The role of PC-1 and ACE genes in diabetic nephropathy in type 1 diabetic patients: Evidence for a polygenic control of kidney disease progression

Salvatore De Cosmo, Giuseppe Miscio, Luigi Zucaro, Maurizio Margaglione, Alessandra Argiolas, Stephen Thomas, Giampiero Piras, Roberto Trevisan, Paolo Cavallo Perin, Simonetta Bacci, Lucia Frittitta, Antonio Pizzuti, Vittorio Tassi, Giovanni Di Minno, Giancarlo Viberti, Vincenzo Trischitta

Research output: Contribution to journalArticle

Abstract

Background. The DD genotype of the ACE gene predisposes to faster diabetic nephropathy (DN) progression but its role in DN development is more controversial. We reported previously, in type 1 diabetic patients, an association between faster DN progression and the PC-1 gene Q121 variant, which associates with insulin resistance in non-diabetic subjects. We investigated here whether the combination of the ACE DD genotype and the PC-1 Q121 variant predicts the development and/or progression of DN in type 1 diabetic patients. Methods. Type 1 diabetic patients either with (n = 159) or without (n = 122) nephropathy were evaluated in a cross-sectional study. DN was defined as the presence of microalbuminuria or persistent proteinuria in a subject with more than 10-year duration of disease and concomitant diabetic retinopathy, and with no evidence of heart failure or other renal disease. Seventy-five (47 male/28 female) type 1 diabetic patients with nephropathy in whom retrospective information with repeated measurements of serum creatinine was available, were analysed in a longitudinal study. Results. No association of the PC-1 Q121 variant and the ACE D/D genotype with DN development was observed. However, the ACE DD genotype and the PC-1 Q121 variant were associated, both independently (P = 0.02 and P = 0.025, respectively) or in combination (P = 0.02), with a faster rate of glomerular filtration rate decline. An interaction (P = 0.03) was observed between the two genes in increasing the individual patient's risk of being a fast progressor. Conclusion. Our data suggest that, in type 1 diabetic patients, the ACE and the PC-1 genes interact in increasing the individual risk of having a faster DN progression.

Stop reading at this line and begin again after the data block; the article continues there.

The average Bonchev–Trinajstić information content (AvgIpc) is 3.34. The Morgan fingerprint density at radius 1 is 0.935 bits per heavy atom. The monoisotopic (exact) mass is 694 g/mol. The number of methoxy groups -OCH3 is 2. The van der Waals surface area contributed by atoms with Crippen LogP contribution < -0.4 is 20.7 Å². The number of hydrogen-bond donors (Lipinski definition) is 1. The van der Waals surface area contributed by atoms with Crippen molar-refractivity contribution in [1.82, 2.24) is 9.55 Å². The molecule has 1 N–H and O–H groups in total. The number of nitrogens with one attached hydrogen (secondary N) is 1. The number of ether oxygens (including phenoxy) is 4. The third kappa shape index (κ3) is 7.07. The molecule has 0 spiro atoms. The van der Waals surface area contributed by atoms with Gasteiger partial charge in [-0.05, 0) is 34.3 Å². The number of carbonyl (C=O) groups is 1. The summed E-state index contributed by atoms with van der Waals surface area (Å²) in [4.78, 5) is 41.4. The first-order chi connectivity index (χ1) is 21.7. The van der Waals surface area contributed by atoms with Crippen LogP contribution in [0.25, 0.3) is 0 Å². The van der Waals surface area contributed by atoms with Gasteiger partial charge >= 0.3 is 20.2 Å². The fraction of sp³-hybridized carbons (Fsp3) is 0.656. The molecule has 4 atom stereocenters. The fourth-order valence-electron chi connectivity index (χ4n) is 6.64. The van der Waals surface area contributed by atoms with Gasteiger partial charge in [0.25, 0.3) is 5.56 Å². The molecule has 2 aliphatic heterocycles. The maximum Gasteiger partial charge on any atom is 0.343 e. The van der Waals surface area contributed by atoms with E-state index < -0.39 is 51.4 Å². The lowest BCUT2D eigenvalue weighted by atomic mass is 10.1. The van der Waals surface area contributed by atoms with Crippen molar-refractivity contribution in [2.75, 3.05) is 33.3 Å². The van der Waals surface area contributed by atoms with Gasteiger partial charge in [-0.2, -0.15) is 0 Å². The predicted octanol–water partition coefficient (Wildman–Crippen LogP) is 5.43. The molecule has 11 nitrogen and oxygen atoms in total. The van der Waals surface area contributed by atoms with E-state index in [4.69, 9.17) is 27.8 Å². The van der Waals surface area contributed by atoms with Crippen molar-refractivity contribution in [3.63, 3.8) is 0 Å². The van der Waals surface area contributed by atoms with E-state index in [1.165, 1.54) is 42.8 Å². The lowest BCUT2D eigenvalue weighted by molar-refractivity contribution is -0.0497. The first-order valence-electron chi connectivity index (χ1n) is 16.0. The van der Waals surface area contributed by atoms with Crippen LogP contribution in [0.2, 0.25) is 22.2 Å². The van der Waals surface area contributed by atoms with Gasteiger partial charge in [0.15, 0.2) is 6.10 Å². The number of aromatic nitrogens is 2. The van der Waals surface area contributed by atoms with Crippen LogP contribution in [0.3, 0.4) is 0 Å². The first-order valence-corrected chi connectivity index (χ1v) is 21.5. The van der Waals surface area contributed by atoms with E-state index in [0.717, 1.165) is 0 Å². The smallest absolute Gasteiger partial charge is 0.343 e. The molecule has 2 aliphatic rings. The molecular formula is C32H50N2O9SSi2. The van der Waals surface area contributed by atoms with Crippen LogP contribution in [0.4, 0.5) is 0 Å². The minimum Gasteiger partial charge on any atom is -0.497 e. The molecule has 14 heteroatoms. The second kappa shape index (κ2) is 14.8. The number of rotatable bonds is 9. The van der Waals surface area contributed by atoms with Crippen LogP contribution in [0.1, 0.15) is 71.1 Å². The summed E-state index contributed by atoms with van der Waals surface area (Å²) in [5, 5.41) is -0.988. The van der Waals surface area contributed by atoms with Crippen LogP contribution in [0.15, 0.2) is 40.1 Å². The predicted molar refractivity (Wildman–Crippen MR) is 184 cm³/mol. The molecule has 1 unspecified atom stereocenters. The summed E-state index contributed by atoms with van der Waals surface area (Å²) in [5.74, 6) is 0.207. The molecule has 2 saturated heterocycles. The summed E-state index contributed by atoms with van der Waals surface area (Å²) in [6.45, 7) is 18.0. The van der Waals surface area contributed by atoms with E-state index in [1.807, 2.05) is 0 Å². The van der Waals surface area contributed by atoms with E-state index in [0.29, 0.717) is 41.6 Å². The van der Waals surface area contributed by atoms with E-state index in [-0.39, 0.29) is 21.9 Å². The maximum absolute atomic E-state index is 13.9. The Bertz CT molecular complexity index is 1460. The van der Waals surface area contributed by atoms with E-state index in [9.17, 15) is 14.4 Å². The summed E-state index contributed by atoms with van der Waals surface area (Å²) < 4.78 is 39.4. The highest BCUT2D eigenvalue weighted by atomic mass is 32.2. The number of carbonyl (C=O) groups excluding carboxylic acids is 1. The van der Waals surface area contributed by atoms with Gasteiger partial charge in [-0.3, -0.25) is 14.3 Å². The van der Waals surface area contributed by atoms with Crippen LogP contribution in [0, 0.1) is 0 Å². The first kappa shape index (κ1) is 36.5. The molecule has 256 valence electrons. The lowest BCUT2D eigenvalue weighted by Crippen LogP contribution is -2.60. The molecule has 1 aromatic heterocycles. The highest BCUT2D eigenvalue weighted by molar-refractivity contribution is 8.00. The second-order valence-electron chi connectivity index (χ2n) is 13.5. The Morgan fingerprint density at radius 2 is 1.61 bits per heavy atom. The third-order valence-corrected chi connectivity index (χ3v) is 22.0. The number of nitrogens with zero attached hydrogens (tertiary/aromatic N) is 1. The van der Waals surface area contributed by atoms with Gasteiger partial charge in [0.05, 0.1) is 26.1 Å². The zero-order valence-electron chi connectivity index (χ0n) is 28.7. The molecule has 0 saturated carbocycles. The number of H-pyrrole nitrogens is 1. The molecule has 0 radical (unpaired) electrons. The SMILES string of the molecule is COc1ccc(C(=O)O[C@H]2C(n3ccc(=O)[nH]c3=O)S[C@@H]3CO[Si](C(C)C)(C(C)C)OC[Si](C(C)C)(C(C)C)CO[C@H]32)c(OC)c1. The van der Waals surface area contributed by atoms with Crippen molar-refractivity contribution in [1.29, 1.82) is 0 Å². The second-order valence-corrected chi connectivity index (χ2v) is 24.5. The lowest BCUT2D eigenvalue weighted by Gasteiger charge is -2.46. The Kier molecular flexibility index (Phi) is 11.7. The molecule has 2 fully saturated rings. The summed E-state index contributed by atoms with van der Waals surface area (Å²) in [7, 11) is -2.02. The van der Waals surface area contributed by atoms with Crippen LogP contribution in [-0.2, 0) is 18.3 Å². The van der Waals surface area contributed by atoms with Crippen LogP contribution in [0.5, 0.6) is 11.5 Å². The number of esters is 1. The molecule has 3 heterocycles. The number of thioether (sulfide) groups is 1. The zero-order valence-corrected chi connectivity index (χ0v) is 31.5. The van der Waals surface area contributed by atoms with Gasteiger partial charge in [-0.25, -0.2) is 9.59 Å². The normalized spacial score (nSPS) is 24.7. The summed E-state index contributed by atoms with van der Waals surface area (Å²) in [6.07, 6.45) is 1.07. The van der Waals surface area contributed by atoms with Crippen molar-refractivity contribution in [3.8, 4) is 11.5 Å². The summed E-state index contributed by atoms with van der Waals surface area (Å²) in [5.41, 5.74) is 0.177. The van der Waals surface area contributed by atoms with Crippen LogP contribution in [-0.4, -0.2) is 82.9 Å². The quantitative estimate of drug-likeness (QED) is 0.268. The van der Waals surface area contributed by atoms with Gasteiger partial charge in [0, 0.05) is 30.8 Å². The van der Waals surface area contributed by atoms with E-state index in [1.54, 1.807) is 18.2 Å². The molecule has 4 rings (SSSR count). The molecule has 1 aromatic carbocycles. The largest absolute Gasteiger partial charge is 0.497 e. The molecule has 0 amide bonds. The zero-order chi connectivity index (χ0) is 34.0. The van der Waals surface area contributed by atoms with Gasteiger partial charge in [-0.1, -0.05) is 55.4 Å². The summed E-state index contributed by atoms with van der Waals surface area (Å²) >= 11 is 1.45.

Original languageEnglish
Pages (from-to)1402-1407
Number of pages6
JournalNephrology Dialysis Transplantation
Volume17
Issue number8
Publication statusPublished - 2002

Keywords

  • Albuminuria
  • End-stage renal failure
  • Gene polymorphism
  • Gene-gene interaction
  • Type 1 diabetes

ASJC Scopus subject areas

  • Nephrology
  • Transplantation

Fingerprint Dive into the research topics of 'The role of PC-1 and ACE genes in diabetic nephropathy in type 1 diabetic patients: Evidence for a polygenic control of kidney disease progression'. Together they form a unique fingerprint.

  • Cite this

    De Cosmo, S., Miscio, G., Zucaro, L., Margaglione, M., Argiolas, A., Thomas, S., Piras, G., Trevisan, R., Perin, P. C., Bacci, S., Frittitta, L., Pizzuti, A., Tassi, V., Di Minno, G., Viberti, G., & Trischitta, V. (2002). The role of PC-1 and ACE genes in diabetic nephropathy in type 1 diabetic patients: Evidence for a polygenic control of kidney disease progression. Nephrology Dialysis Transplantation, 17(8), 1402-1407.